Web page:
Today is St. Matthew Day, the Sunday following the feast day of our congregation’s patron saint. And it’s interesting to note that this parable is only found in Matthew’s Gospel. Perhaps there’s a reason why. I think the apostle Matthew was one who understood God’s unfair goodness, God’s unfair forgiveness, generosity, and grace. Matthew experienced it himself. He was a tax collector, an occupation that many considered to be traitors and exploiters. But he was welcomed by Jesus. And Jesus’ welcome transformed him into a devoted disciple. In a way, Matthew lived the experience Jesus describes in this parable. Perhaps Matthew saw himself as a laborer who came late in the day. This tax collector Matthew received God’s unfair goodness himself and dedicated his life to telling the world about it.
And we know from Matthew’s Gospel that this is how God treats us all. Not giving us what we deserve or what we’ve earned. But rewarding us with forgiveness, love, and generosity—whether we deserve it or not. In fact, Martin Luther taught that God treats us with the same love, generosity, and blessedness that Jesus deserves. He said that because of the cross of Christ, when God looks at us, He doesn’t see our sinfulness but sees Christ’s righteousness. God’s way of handling sin is not fair, just like the vineyard owner’s way of handling wages is not fair. And to be honest, this unfair goodness is truly good news for us!
And it’s not just the laborers who came late in the day who benefit in this parable. Notice that in both stories—where God talks with Jonah and sits with him and hears his angry complaints; and also in the parable where the vineyard owner talks to the early arriving laborers—in both stories God, or the God character, takes the opportunity to teach the “more worthy” a lesson too. God is patient with Jonah while Jonah fumes about Nineveh’s deliverance. And the vineyard owner speaks with the early arriving workers and hears their complaints. God is there for Jonah and the early arriving workers too. Because God doesn’t tell them to shut up; God doesn’t dismiss them for complaining. God sees this as a teachable moment for them. Like the older brother in the story of the Prodigal Son, this is a moment for them to learn something about God’s grace and mercy. For them to gain insight about God’s way of being.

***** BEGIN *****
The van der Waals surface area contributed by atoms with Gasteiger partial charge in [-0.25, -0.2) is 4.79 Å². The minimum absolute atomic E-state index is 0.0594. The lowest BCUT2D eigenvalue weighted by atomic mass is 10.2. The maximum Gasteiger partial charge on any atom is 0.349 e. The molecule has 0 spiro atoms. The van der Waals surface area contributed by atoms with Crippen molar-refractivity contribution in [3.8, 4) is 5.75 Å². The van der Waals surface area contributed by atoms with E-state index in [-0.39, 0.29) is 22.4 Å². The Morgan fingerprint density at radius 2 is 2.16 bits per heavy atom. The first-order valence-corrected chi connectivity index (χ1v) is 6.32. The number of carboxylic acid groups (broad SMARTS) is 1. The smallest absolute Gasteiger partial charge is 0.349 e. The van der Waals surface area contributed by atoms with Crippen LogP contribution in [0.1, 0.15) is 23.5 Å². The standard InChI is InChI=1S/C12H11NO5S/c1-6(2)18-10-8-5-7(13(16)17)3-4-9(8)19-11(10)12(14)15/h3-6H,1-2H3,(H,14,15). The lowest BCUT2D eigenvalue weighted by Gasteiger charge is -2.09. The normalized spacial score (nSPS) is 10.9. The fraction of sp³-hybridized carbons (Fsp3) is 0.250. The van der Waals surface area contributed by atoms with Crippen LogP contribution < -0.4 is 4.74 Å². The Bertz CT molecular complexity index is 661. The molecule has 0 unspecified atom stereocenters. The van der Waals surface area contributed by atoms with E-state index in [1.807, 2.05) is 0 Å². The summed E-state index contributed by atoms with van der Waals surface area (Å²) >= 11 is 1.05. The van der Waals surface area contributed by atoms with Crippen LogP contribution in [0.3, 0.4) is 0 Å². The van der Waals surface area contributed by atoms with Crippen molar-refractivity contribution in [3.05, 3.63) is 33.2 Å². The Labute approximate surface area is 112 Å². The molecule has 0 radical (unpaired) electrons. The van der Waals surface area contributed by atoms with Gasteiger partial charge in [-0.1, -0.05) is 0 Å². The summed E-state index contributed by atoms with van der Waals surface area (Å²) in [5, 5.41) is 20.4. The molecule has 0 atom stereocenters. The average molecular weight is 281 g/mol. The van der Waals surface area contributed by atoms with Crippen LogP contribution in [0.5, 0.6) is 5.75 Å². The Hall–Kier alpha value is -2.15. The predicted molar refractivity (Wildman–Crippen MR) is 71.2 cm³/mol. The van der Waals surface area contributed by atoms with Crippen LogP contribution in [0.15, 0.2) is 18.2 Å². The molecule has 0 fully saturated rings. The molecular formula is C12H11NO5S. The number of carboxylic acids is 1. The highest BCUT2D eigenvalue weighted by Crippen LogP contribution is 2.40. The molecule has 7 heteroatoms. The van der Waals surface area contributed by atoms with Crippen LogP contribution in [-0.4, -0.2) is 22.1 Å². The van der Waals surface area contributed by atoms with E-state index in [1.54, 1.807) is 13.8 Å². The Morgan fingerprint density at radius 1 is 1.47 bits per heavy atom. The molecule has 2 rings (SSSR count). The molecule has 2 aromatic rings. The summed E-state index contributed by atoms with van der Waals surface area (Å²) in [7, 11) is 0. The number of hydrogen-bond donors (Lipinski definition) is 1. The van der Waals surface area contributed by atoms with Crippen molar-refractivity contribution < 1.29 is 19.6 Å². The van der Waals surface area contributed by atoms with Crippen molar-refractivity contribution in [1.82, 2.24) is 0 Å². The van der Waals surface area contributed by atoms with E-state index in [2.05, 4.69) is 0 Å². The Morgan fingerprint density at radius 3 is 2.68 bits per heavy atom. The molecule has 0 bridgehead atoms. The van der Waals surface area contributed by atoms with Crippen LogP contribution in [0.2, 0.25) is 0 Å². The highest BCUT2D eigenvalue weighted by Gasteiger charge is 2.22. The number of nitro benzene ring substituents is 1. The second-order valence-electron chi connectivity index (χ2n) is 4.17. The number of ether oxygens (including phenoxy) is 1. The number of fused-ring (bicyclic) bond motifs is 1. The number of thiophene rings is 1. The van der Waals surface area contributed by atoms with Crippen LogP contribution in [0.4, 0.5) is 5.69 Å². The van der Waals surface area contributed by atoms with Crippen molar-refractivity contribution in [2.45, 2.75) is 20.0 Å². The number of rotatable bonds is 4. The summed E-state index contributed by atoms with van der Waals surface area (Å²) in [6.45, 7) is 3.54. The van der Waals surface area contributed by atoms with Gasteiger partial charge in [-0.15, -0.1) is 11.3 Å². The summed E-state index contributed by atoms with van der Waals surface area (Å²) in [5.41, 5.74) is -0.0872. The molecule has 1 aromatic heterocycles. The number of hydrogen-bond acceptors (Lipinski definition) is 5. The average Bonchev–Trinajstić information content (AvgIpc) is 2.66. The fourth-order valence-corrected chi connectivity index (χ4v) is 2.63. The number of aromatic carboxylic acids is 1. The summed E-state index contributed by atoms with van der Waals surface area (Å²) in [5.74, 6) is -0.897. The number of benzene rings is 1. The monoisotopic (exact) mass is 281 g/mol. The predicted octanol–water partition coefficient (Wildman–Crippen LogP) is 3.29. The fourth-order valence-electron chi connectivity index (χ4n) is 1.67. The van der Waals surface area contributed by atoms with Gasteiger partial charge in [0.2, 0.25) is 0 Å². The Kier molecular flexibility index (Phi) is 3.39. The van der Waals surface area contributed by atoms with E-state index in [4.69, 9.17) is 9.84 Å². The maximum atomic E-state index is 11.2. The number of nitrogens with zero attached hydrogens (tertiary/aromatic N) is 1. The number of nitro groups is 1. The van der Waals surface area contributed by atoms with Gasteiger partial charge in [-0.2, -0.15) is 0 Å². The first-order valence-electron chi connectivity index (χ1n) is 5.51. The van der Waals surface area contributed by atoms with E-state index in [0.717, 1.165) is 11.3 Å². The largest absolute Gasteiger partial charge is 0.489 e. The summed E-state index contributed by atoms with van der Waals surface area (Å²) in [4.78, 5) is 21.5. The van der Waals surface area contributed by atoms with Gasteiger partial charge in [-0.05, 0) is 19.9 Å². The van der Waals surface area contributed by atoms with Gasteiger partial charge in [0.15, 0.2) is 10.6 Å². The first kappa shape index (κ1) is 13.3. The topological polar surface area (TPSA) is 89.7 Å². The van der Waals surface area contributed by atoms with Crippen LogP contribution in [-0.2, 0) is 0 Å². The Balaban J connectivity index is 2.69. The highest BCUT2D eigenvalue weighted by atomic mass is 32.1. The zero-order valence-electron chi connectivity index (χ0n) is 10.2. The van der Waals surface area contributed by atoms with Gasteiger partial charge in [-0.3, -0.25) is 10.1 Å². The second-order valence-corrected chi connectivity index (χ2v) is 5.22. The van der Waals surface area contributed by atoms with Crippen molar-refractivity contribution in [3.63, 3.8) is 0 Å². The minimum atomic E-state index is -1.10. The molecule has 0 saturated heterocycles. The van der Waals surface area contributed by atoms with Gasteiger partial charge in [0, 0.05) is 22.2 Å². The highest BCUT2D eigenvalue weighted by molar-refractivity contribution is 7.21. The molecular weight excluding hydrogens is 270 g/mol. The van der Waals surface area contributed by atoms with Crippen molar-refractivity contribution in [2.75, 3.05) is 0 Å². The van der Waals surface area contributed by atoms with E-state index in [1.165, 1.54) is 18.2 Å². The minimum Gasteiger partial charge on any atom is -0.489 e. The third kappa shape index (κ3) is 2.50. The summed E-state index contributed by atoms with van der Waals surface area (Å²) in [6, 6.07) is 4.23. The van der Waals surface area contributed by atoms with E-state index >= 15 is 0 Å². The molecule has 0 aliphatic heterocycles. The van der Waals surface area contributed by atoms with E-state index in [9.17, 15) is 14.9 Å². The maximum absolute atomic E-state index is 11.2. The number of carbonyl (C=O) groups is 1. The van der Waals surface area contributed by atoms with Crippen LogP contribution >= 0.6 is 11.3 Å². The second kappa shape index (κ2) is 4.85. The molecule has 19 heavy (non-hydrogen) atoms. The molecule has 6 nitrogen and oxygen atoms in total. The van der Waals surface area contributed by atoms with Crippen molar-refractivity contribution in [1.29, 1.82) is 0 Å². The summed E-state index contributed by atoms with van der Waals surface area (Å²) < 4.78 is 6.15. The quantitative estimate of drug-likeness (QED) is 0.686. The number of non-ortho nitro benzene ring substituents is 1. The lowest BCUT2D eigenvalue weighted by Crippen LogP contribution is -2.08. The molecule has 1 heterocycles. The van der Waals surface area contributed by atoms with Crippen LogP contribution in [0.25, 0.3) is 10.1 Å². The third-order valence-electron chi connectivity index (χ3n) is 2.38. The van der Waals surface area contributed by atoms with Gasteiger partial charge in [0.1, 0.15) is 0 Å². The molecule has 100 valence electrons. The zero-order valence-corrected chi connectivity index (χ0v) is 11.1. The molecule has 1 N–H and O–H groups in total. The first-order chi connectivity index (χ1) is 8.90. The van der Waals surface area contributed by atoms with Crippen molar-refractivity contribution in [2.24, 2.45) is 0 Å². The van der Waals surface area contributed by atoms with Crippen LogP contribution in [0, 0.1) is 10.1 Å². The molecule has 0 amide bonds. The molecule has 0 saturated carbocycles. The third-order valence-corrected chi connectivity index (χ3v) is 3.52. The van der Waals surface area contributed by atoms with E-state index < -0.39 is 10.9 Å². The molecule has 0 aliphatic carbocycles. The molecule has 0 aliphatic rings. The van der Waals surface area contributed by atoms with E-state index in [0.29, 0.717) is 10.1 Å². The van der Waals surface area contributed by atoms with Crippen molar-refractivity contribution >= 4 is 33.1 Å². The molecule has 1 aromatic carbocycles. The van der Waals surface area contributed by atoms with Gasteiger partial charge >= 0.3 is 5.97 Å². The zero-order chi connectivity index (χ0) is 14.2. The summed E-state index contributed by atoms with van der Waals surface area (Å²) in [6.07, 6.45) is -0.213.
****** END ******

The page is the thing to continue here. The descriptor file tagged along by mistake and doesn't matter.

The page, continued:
And that’s important to hear too. Because in a lot of ways, the early arriving workers may be some of us. Those of us who make time to come to church on Sundays. Those of us who try to do the right things and care for those in need. Those of us who show up early and try to live our lives in accord with God’s will. To those of us who may identify more with the early arriving workers than the latecomers, the point is that God hears our complaints and takes us seriously. But also that God encourages us to grow beyond our limited way of thinking. Beyond our desire to judge. Beyond our desire to compare. Beyond our desire to see God give those people what they’ve got coming to em!
So whether you’re the type who sees yourself as a laborer who showed up late or one of the early arrivals, God is there for you! Whether you feel like you’re too big of a sinner to be acceptable to God, or feel like you’ve paid your dues, done the right things, held the right beliefs, and done what is necessary—we’re all in the same boat. Either way we are given the same. The same unfair goodness of God touches all our lives. Because God’s love and grace extends beyond what we think makes sense, beyond what we think its limits should be, and touches the whole world. In Christ, God draws all people to Himself and in this parable Christ teaches us to be ready for the unfair goodness God is so eager to give.
In the name of the Father, and of the Son, and of the Holy Spirit. Amen.
Pastor Brian, September 24, 2023.